The first act of rebellion was just a wadded up cocktail napkin, tossed at the back of the head of one of their keepers, who instantly spun around, examining the glazed eyes and greasy faces for a culprit: “Who threw that?” he asked, almost plaintively, perhaps with a tinge of fear, the idiomatic drop of blood in the water. Silence. Then, a baby started to cry, the steward turning his head toward the wailing, and from another direction came: “Why don’t you just fucking die?” and then: a tiny, voided scotch bottle, J&B, which seemed to hang briefly in space for a moment before it reached its mark and bounced off his boxy skull with a cheery “pock.” Pandemonium: another man roared from another direction, tackled the steward, instant dogpile, then items of every type became doubly airborne; the baby itself was thrown, cry terminating in a wretched, gurgling thud. An old woman, still seated, suddenly stabbed the closest person wearing an airline insignia in the thigh with a long, yellow pencil she had been using to complete a crossword puzzle, produced a death-white hissing noise through her dentures, and snapped it off. A man in an immaculate suit shat on his briefcase, and tossed the feces like a disgruntled ape. The stewardesses were simultaneously seized, uniforms torn from their bodies like flimsy wrapping paper, and then buried shrieking in a mound of mad, humping flesh. The seats began to come up like massive root vegetables, and were then tossed like beach balls, the thick heaving and rending burying the weak pleas of the captain over his weeping intercom: Please, remain seated . . . please, remain seated, please, remain seated, please, please, please, please, please . . . nude forms, glistening with sweat, saliva, blood, the distinct smell of something electrical burning present in the fine, dry, pumped air, and then the sound, crushed, muted, sucked-up, now, almost silently, the one-minded mob moving toward the cockpit, clutching handles of busted luggage, broken armrests, former doors, swinging shredded seatbelts like long nylon whips, plastic cutlery poised points down in fists, all of them creeping wide-eyed, breathing through their mouths in dreamy unison, together, quietly flying, floating, as if birds, as if angels, as if gods, as if free, as if caught up in the drifting movements of a dance they no longer even believe in, but nonetheless have paid full-price to attend.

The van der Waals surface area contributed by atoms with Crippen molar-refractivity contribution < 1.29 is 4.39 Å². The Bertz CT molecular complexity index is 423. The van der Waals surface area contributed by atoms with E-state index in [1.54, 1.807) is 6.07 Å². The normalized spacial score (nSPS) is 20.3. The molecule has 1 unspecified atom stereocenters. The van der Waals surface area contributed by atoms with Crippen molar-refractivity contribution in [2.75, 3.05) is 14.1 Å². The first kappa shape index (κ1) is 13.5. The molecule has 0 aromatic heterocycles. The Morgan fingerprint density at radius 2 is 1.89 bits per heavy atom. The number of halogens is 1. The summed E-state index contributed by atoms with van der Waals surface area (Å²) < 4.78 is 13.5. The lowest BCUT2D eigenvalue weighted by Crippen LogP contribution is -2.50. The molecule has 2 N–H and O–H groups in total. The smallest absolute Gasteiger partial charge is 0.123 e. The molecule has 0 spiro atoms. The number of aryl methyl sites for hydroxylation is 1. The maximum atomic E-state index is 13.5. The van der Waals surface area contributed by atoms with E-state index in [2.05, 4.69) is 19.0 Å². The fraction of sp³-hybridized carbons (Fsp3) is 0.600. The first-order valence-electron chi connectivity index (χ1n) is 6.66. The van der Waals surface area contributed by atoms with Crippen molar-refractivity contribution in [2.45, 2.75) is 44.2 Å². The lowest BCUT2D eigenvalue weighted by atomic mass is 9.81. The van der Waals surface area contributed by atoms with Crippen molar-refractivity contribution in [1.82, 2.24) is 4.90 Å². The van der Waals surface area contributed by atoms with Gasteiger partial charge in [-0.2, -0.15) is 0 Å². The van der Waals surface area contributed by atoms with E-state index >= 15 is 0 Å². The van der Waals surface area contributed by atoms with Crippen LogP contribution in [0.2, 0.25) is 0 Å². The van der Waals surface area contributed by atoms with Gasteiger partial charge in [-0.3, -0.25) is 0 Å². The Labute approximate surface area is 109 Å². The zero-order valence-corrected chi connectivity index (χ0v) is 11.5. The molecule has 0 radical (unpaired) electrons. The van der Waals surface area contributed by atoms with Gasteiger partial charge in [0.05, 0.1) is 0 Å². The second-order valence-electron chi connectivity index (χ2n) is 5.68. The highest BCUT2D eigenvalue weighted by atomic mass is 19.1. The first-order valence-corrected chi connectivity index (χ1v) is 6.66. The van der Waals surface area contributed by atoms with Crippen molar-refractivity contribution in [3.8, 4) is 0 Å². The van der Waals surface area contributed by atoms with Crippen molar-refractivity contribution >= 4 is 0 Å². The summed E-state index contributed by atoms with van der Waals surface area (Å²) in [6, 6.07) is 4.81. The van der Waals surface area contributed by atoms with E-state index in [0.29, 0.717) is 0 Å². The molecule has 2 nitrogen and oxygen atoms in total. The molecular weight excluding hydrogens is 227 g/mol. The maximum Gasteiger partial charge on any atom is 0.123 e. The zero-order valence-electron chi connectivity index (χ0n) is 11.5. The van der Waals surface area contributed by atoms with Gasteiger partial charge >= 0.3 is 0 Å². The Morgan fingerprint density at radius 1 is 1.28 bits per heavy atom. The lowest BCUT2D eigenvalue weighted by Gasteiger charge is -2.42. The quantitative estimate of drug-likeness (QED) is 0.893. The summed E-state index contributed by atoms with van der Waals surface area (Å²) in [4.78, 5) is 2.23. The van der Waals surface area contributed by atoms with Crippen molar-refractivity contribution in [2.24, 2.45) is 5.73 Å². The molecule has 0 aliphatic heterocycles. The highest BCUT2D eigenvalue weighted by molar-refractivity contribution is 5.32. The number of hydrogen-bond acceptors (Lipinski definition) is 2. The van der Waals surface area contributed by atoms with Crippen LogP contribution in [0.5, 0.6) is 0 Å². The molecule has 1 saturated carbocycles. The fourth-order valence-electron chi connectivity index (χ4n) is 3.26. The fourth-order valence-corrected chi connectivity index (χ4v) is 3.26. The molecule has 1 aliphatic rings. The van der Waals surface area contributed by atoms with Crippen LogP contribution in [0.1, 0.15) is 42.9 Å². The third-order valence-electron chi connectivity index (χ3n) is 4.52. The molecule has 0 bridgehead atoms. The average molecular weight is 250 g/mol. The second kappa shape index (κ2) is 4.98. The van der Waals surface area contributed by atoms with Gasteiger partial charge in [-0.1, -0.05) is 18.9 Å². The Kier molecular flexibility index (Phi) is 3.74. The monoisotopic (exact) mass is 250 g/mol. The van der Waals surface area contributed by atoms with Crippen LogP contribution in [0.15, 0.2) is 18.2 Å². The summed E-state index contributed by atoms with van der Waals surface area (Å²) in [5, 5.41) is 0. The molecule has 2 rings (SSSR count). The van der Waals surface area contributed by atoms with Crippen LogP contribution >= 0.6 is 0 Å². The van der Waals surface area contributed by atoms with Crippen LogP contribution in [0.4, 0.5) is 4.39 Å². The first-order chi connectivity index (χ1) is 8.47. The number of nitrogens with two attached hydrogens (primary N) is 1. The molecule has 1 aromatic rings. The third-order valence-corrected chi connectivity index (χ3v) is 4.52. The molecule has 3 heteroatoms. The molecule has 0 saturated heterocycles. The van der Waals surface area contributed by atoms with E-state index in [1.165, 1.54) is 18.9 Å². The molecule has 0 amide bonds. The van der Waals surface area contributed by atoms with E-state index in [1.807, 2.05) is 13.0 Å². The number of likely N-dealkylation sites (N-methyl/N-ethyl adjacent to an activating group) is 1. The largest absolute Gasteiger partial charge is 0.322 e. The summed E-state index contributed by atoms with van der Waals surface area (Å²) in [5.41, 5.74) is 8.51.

Zack Wentz’s work has appeared, or is forthcoming, in Weird Tales, Nerve, Fiction International, Black Clock, >kill author, Golden Handcuffs Review, Opium, In Posse, Pindeldyboz, Mud Luscious, Short, Fast, and Deadly, Mad Hatters’ Review, Swink, Word Riot, elimae, Vestal Review, Smith Magazine’s six-word memoir anthology, Not Quite What I Was Planning, and elsewhere. His novel, The Garbageman and the Prostitute, was published by Chiasmus Press. He is the founder and editor-in-chief of New Dead Families.

First published in 3:AM Magazine: Thursday, November 15th, 2012.